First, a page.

I asked Peter Holland from the Floating Rum Shack if this was something he could do for me and he kindly said yes. If you want to do the same for work or otherwise, then contact him through his website or through Twitter @FloatingRumShac.

I won't go into the gory details as that is a trade secret but suffice to say we got a bit squiffy and the team had their eyes well and truly opened to the world wide range of rums.

You can see the expanse of rums that he brought along that night and my personal favourites I have showcased.

Don't tell Peter but after he left we were mixing up Cachaca and ginger beer because we were thirsty as anything after all that pure spirits.

Bodega in Christchurch


Bodega, a brand new wine bar in Christchurch opened very recently and we've finally been across for a lovely leisurely afternoon sampling a few wines.

It's located on Wick Lane, just a couple of doors from the pub, slightly away from the madding crowd. Not a huge place, but it has a banquette down one side, tables down the other, plus some armchairs and a central long trestle fashioned between two large barrels.

Oh the wines are lovely and go very nicely with a sharing board of cheese and meats.

We had a little session on the Saturday afternoon with some wine and then the Vilarnau Rose Cava, which I would recommend, unless you like overly dry and sharp rose or sickly sweet. This was rounded and so easy to drink. Finished off with a lager before ending up in the Saxon Bear for a real ale.

Christchurch is definitely looking up with these two new beauties, where relaxed drink and conversation is the order of the day and not the thumping music and hustle and bustle.

Do I sound old? Yes, but I'd rather spend my money in places where it's a bit more relaxed and comfortable.

Website: Bodega Wine Bar and Wine Merchant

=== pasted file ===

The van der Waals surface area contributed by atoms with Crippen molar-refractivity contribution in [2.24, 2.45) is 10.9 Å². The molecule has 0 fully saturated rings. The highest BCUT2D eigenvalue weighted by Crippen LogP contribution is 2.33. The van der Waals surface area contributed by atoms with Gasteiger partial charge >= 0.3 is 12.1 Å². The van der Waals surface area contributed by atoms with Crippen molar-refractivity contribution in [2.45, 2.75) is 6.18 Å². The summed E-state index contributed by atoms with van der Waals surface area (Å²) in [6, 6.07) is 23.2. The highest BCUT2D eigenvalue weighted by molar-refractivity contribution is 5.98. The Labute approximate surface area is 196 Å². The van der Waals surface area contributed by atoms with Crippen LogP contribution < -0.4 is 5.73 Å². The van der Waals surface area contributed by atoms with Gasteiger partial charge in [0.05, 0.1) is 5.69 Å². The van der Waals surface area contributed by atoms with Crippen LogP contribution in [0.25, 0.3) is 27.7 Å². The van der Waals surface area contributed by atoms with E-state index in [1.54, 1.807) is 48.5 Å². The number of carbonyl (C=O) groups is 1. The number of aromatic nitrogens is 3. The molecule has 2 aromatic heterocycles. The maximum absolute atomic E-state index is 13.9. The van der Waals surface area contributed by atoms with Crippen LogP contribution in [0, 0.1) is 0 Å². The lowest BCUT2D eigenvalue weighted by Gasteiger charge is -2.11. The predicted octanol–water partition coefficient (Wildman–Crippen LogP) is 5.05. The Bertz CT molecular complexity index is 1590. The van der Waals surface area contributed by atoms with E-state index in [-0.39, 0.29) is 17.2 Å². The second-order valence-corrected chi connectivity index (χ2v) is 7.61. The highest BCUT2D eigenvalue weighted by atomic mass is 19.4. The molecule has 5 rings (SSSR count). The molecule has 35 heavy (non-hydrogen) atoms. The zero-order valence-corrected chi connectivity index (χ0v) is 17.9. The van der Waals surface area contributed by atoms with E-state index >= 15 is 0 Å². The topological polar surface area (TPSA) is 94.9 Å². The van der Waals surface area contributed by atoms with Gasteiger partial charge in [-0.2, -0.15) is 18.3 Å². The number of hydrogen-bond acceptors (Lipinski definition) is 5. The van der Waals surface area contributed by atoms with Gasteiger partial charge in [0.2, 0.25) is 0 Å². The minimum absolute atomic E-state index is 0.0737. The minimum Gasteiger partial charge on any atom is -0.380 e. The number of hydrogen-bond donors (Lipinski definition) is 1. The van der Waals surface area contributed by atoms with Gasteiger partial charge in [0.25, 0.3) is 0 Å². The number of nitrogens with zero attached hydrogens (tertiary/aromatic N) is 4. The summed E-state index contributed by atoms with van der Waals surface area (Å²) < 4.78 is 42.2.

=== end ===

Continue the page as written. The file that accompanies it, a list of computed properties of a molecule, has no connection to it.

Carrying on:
Action Against Hunger: charity takeover of the Larder House

I've been eating and drinking at the Larder House many many times, but this Friday I got to be part of the kitchen team. This was part of a charity event on behalf of Action Against Hunger. The restaurant invited members of the public and regulars to man the kitchen and front of house, cooking and serving the diners for the evening.

There were one or two actual members of staff on hand to make sure we were safe and nothing would go badly wrong, but in the most part we did all the heating and plating up of the dishes. It was a fantastic experience to be there and a big thank you to Chef Paul for his patience and assistance, and I have to say that Sue Quinn and Peter Foggin did enormously well when it came to using the wood fired oven and managing the pass to get the food sent out as quickly as possible.

Mei Parsons was on the starters and I was on desserts. I think both of us counted ourselves lucky that we were on those stations. I have to say that all I have to do was stick stuff on a plate and the only bit of intricate work was piping the cream. It wasn't until the very last one of the night that I got it down nicely whilst the others looked more like twirrly dog's doo doo.

After service we sat in the back and they held an auction of various prices. By the reckoning the day after, it looked like more than £3000 was raised.

Well done to the people that gave their time to take part and run the restaurant, to the Larder House team in helping, and finally to the customers that came and donated on the night.